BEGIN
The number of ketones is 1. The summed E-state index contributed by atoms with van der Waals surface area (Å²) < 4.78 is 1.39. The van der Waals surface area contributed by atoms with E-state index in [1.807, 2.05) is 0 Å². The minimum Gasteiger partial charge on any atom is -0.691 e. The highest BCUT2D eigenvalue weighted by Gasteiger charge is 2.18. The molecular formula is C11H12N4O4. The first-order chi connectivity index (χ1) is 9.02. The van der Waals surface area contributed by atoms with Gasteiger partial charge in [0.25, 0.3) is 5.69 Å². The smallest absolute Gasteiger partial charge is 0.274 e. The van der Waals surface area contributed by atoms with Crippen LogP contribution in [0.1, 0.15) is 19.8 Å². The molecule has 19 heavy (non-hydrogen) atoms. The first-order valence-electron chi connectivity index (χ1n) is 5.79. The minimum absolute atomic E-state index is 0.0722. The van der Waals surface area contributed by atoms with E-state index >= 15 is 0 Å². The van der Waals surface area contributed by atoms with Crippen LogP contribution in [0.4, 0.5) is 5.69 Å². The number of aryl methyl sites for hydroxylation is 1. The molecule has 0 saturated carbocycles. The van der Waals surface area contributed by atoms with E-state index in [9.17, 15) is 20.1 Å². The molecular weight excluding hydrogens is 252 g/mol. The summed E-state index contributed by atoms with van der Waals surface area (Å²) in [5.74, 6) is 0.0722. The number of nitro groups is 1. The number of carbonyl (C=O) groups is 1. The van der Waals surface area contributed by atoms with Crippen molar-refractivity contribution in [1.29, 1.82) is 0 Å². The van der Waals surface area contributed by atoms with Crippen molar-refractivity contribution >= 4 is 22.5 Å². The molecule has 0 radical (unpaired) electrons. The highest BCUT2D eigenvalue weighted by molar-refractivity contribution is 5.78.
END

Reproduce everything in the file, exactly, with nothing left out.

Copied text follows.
The number of ketones is 1. The summed E-state index contributed by atoms with van der Waals surface area (Å²) < 4.78 is 1.39. The van der Waals surface area contributed by atoms with E-state index in [1.807, 2.05) is 0 Å². The minimum Gasteiger partial charge on any atom is -0.691 e. The highest BCUT2D eigenvalue weighted by Gasteiger charge is 2.18. The molecular formula is C11H12N4O4. The first-order chi connectivity index (χ1) is 9.02. The van der Waals surface area contributed by atoms with Gasteiger partial charge in [0.25, 0.3) is 5.69 Å². The smallest absolute Gasteiger partial charge is 0.274 e. The van der Waals surface area contributed by atoms with Crippen LogP contribution in [0.1, 0.15) is 19.8 Å². The molecule has 19 heavy (non-hydrogen) atoms. The first-order valence-electron chi connectivity index (χ1n) is 5.79. The minimum absolute atomic E-state index is 0.0722. The van der Waals surface area contributed by atoms with E-state index >= 15 is 0 Å². The van der Waals surface area contributed by atoms with Crippen LogP contribution in [0.4, 0.5) is 5.69 Å². The number of aryl methyl sites for hydroxylation is 1. The molecule has 0 saturated carbocycles. The van der Waals surface area contributed by atoms with E-state index in [9.17, 15) is 20.1 Å². The molecular weight excluding hydrogens is 252 g/mol. The summed E-state index contributed by atoms with van der Waals surface area (Å²) in [5.74, 6) is 0.0722. The number of nitro groups is 1. The number of carbonyl (C=O) groups is 1. The van der Waals surface area contributed by atoms with Crippen molar-refractivity contribution in [1.29, 1.82) is 0 Å². The van der Waals surface area contributed by atoms with Crippen molar-refractivity contribution >= 4 is 22.5 Å². The molecule has 0 radical (unpaired) electrons. The highest BCUT2D eigenvalue weighted by molar-refractivity contribution is 5.78.